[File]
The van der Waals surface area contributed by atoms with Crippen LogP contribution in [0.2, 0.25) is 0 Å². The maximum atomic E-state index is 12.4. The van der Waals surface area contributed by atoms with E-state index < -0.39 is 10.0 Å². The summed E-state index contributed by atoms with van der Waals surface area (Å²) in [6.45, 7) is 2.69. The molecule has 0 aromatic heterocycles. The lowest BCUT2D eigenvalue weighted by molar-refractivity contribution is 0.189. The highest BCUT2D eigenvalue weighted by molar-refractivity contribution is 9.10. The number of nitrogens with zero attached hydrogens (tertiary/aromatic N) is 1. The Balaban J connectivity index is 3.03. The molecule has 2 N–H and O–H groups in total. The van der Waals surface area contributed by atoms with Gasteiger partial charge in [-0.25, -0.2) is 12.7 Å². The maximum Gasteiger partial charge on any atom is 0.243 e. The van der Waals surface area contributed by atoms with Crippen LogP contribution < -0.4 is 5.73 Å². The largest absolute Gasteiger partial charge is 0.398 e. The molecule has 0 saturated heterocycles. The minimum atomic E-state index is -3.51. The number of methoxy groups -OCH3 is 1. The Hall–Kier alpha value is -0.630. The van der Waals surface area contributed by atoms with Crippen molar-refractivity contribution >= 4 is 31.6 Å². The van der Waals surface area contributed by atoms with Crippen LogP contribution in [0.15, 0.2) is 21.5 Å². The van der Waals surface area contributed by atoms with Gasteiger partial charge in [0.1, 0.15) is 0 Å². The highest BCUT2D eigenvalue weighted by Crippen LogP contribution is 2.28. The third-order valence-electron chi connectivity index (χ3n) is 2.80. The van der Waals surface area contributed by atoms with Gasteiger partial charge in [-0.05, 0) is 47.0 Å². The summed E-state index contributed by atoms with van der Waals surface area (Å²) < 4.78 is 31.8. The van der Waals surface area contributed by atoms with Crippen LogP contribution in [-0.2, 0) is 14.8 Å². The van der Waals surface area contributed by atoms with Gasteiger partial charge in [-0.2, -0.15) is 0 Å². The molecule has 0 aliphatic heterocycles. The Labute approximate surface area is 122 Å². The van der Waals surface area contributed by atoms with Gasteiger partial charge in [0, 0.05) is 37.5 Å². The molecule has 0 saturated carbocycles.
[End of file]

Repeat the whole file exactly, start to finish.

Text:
The van der Waals surface area contributed by atoms with Crippen LogP contribution in [0.2, 0.25) is 0 Å². The maximum atomic E-state index is 12.4. The van der Waals surface area contributed by atoms with E-state index < -0.39 is 10.0 Å². The summed E-state index contributed by atoms with van der Waals surface area (Å²) in [6.45, 7) is 2.69. The molecule has 0 aromatic heterocycles. The lowest BCUT2D eigenvalue weighted by molar-refractivity contribution is 0.189. The highest BCUT2D eigenvalue weighted by molar-refractivity contribution is 9.10. The number of nitrogens with zero attached hydrogens (tertiary/aromatic N) is 1. The Balaban J connectivity index is 3.03. The molecule has 2 N–H and O–H groups in total. The van der Waals surface area contributed by atoms with Gasteiger partial charge in [-0.25, -0.2) is 12.7 Å². The maximum Gasteiger partial charge on any atom is 0.243 e. The van der Waals surface area contributed by atoms with Crippen LogP contribution < -0.4 is 5.73 Å². The largest absolute Gasteiger partial charge is 0.398 e. The molecule has 0 saturated heterocycles. The minimum atomic E-state index is -3.51. The number of methoxy groups -OCH3 is 1. The Hall–Kier alpha value is -0.630. The van der Waals surface area contributed by atoms with Crippen molar-refractivity contribution >= 4 is 31.6 Å². The van der Waals surface area contributed by atoms with Crippen LogP contribution in [0.15, 0.2) is 21.5 Å². The van der Waals surface area contributed by atoms with Gasteiger partial charge in [0.1, 0.15) is 0 Å². The highest BCUT2D eigenvalue weighted by Crippen LogP contribution is 2.28. The third-order valence-electron chi connectivity index (χ3n) is 2.80. The van der Waals surface area contributed by atoms with Gasteiger partial charge in [-0.05, 0) is 47.0 Å². The summed E-state index contributed by atoms with van der Waals surface area (Å²) < 4.78 is 31.8. The van der Waals surface area contributed by atoms with Crippen LogP contribution in [-0.2, 0) is 14.8 Å². The van der Waals surface area contributed by atoms with Gasteiger partial charge in [-0.2, -0.15) is 0 Å². The molecule has 0 aliphatic heterocycles. The Labute approximate surface area is 122 Å². The van der Waals surface area contributed by atoms with Gasteiger partial charge in [0, 0.05) is 37.5 Å². The molecule has 0 saturated carbocycles.